7.7 Maurice and Therese
Critical Response to
Maurice & Therese: The Story of a Love
By Patrick Ahern
Contribution to my understanding of spiritual direction
To be honest, as I began to read this book, I wondered how I would find anything that would be relevant or useful in the correspondence between a Catholic nun and a priest from 100 years ago. However, I discovered many positive examples of how one should provide spiritual direction. Therese provided a positive example by practicing the presence of God (“never more than five minutes without thinking about God”, 27) As she walked with Maurice in his journey with God, she helped him to focus on the most important element in his relationship with God, loving Jesus! “I beg Jesus to embellish your own soul with every virtue, and especially with His love.” 84 “Jesus wants to possess your heart completely.”130
As a good spiritual director, she prayed for him constantly. In sharing with Maurice, she reassured him that she was not perfect and allowed him to see some of her own weaknesses since she was aware of his tendency to idealize her (calling herself “your very little and unworthy little sister” 85, “am no angel, very imperfect” 74)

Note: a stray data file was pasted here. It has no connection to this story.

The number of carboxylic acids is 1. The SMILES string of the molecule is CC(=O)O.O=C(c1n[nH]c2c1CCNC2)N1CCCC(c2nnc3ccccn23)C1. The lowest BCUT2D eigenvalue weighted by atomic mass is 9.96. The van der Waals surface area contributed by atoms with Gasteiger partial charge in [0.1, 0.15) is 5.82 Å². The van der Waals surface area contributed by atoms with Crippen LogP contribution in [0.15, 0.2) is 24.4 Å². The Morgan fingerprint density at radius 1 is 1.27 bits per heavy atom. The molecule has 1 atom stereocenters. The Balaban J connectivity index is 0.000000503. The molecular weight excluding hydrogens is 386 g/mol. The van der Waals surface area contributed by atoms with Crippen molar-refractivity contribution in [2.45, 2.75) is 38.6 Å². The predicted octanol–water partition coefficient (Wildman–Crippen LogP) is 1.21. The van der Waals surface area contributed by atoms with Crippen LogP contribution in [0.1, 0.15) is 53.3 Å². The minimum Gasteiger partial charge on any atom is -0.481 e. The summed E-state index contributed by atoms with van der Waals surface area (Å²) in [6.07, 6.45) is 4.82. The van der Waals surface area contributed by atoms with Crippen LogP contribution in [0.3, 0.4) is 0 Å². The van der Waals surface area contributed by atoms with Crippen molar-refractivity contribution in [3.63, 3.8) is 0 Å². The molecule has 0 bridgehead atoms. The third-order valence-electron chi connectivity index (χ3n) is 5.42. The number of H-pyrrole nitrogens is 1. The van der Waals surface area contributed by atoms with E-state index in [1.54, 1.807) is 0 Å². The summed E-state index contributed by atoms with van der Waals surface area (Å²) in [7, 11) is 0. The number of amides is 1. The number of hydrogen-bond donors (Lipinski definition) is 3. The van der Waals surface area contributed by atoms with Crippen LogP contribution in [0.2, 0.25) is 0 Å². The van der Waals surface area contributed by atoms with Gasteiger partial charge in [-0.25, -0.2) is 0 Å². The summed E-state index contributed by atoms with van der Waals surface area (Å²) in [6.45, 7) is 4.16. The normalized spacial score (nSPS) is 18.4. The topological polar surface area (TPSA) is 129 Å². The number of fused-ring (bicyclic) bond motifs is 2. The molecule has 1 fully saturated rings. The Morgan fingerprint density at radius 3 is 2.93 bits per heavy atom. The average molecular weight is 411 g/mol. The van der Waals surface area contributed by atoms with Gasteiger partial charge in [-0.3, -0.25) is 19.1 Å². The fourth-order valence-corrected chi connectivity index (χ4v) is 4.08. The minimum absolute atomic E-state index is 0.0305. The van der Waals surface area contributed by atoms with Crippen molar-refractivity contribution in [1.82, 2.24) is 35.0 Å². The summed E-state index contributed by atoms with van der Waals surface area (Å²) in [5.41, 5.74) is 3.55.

I wonder how vastly different the conservative evangelical churches from which I come would be if we could cultivate spiritual relationships in the way they are presented in this book (although with the same genders in today’s world). Confidentiality (which is often difficult to find today) strengthened their relationship and brought about deeper levels of intimacy in a short period of time.
Impact on my present call and commitment to shepherd others
I was impressed by Therese’s continued pursuit and love of God when the “dark night” appeared, her intimacy with God seemed to vanish and she received no consolation during the last years of her life. As Ahern states, loving God for Therese was not to be confused with an “emotional experience”. 51